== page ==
We at Bowery Capital released the 2016 edition of Opportunities In Vertical Software in November, which laid out our point of view on ten specific verticals and the potential for various software solutions to dominate each of these ten verticals in the coming years. For ten weeks, we are releasing content focused around the impact of software on these ten industries. We covered the Agriculture vertical last week. For our ninth week, we feature the Logistics vertical. Our first post discusses Logistics software and in particular the market history and dynamics of software on the vertical.
History of Logistics Industry Software
The logistics software industry really took shape in the 1970’s and 1980’s. One of the earliest market entrants was Trimble, founded in 1978. When Trimble first started, they focused on developing innovative positioning and navigation products. In the same year that Trimble was founded, the first GPS satellite, the NavStar was launched. In 1989, Trimble acquired the Navigation Systems division of TAU Corporation and began developing differential GPS technology to provide increased accuracy for the fleet management market. Trimble started to make headway into new markets by acquiring a New Zealand company, Datacom Software Research Limited, which enabled Trimble to offer new survey and mapping software. In 1990, Trimble was the first GPS company to go public. In the same year as their IPO, Trimble integrated its GPS technology with its communications technology which enabled users to share information and messages at the same time. The company then went on to develop real-time kinematic (RTK) technology allowing moment by moment updates. Over the years Trimble has been acquiring many businesses to continue growing its large suite of products. As communication standards, computer technology and applications software rapidly evolve, Trimble keeps pace through constant innovation. One such innovation is the pairing of GPS information and other positioning technology data to other data sources to create deep insights for clients. Another company that entered the space in 1999 was LeanLogistics. LeanLogistics’s LeanTMS transportation technology is a true software provider of transportation management system (TMS) applications and supply chain services enabled by the industry’s largest transportation network. Over the years we have seen many companies entering the Logistics software space, and we have also seen a shift in the type of services that the customer base requires. Customers are now requesting systems that can handle multi modal delivery as well as regulatory and multi-carrier coordination for global sourcing which were not included in the early entrants to the space. The market is now also seeing major new shifts in IoT connected devices taking a role in the logistics industry.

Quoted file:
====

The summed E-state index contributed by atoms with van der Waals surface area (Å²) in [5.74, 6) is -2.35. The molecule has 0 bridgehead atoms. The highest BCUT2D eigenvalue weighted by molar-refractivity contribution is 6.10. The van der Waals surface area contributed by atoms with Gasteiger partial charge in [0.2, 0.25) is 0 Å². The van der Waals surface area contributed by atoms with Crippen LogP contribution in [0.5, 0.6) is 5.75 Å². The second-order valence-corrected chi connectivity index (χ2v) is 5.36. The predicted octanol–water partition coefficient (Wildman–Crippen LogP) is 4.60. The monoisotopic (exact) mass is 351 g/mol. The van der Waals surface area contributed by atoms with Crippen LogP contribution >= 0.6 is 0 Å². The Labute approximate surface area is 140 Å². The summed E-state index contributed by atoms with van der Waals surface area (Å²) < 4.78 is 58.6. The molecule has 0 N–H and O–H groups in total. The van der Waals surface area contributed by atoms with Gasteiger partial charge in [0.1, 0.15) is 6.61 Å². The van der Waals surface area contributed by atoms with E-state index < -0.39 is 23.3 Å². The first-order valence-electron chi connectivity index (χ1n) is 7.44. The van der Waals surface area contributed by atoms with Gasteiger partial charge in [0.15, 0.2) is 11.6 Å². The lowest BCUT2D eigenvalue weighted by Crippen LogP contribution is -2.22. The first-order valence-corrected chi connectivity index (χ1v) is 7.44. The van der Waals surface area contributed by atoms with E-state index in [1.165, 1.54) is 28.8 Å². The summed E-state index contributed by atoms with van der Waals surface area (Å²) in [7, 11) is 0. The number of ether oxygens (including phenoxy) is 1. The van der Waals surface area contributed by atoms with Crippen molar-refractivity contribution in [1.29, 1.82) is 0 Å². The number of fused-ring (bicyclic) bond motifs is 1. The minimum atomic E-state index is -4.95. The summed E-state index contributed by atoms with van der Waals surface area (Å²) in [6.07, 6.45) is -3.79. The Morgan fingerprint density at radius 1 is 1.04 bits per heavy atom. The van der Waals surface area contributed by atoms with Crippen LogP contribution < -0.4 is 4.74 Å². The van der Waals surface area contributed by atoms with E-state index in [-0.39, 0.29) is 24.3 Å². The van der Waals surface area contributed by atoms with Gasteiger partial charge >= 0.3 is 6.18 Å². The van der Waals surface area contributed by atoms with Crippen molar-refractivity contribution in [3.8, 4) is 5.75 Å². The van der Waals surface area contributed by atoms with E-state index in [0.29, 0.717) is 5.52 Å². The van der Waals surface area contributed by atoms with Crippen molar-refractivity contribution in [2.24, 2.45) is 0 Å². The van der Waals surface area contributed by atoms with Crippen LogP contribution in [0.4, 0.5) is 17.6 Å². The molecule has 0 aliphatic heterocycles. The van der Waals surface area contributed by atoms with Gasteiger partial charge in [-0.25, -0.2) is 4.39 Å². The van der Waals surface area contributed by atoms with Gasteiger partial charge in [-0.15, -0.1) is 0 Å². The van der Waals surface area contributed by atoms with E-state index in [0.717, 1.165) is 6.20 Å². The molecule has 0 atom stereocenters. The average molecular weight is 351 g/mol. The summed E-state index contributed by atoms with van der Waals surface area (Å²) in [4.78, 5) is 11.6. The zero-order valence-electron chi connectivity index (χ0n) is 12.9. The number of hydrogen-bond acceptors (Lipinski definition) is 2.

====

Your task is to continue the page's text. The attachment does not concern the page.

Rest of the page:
Market Dynamics Of Logistics Industry Software
Opportunities in the logistics software space will continue to grow in the upcoming years. Industry experts say that companies are constantly looking for new and emerging services to help improve their processes. According to Markets and Markets, the digital logistics market will be worth ~$13B by 2019 and the transportation management system (TMS) market will reach ~$19B by 2020 as the industry swaps old technology for new solutions. Companies are continuing to switch from on premise to cloud software solutions and are beginning to buy more technology for process improvement. A hurdle in the market has been the fragmented nature of the customer base, making it harder for companies to attain scale and acquire new customers without significantly increasing their sales expenditure. Funding going into logistics technology has increased from $150MM in 2014 to $384MM in 2015 which could be viewed as a positive as new company formation drives innovation. All in, this remains a very large and open market with a fair amount of tailwinds helpful to the next crop of founders building software companies in the space.
Make sure to check out the 2016 edition of Opportunities In Vertical Software for the full report and we will be back tomorrow with some more information on the logistics industry and the software that powers it.